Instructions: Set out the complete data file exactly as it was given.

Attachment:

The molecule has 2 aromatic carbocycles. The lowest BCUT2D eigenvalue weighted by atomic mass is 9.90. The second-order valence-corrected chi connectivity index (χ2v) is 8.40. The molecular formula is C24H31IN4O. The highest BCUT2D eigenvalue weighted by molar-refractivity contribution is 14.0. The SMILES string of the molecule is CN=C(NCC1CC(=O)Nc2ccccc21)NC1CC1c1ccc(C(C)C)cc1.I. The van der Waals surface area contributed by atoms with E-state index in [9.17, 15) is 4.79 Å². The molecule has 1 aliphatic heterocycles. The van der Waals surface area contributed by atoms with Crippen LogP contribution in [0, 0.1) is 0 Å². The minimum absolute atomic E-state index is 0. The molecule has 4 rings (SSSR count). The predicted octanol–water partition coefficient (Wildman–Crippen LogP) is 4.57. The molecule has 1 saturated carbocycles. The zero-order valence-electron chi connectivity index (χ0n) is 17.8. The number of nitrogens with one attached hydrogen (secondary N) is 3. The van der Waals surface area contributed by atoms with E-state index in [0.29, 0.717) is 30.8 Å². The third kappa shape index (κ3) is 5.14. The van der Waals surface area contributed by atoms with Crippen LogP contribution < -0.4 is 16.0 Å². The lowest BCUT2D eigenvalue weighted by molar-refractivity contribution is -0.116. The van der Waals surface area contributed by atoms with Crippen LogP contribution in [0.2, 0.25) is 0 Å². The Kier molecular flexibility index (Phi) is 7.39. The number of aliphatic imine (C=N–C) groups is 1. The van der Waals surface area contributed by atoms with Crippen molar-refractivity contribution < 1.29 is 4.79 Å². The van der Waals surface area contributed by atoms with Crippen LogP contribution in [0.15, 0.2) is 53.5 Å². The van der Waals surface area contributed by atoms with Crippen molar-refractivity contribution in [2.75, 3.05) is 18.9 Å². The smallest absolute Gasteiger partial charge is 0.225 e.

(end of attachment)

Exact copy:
The molecule has 2 aromatic carbocycles. The lowest BCUT2D eigenvalue weighted by atomic mass is 9.90. The second-order valence-corrected chi connectivity index (χ2v) is 8.40. The molecular formula is C24H31IN4O. The highest BCUT2D eigenvalue weighted by molar-refractivity contribution is 14.0. The SMILES string of the molecule is CN=C(NCC1CC(=O)Nc2ccccc21)NC1CC1c1ccc(C(C)C)cc1.I. The van der Waals surface area contributed by atoms with E-state index in [9.17, 15) is 4.79 Å². The molecule has 1 aliphatic heterocycles. The van der Waals surface area contributed by atoms with Crippen LogP contribution in [0, 0.1) is 0 Å². The minimum absolute atomic E-state index is 0. The molecule has 4 rings (SSSR count). The predicted octanol–water partition coefficient (Wildman–Crippen LogP) is 4.57. The molecule has 1 saturated carbocycles. The zero-order valence-electron chi connectivity index (χ0n) is 17.8. The number of nitrogens with one attached hydrogen (secondary N) is 3. The van der Waals surface area contributed by atoms with E-state index in [0.29, 0.717) is 30.8 Å². The third kappa shape index (κ3) is 5.14. The van der Waals surface area contributed by atoms with Crippen LogP contribution < -0.4 is 16.0 Å². The lowest BCUT2D eigenvalue weighted by molar-refractivity contribution is -0.116. The van der Waals surface area contributed by atoms with Crippen LogP contribution in [0.2, 0.25) is 0 Å². The Kier molecular flexibility index (Phi) is 7.39. The number of aliphatic imine (C=N–C) groups is 1. The van der Waals surface area contributed by atoms with Crippen molar-refractivity contribution < 1.29 is 4.79 Å². The van der Waals surface area contributed by atoms with Crippen LogP contribution in [0.15, 0.2) is 53.5 Å². The van der Waals surface area contributed by atoms with Crippen molar-refractivity contribution in [2.75, 3.05) is 18.9 Å². The smallest absolute Gasteiger partial charge is 0.225 e.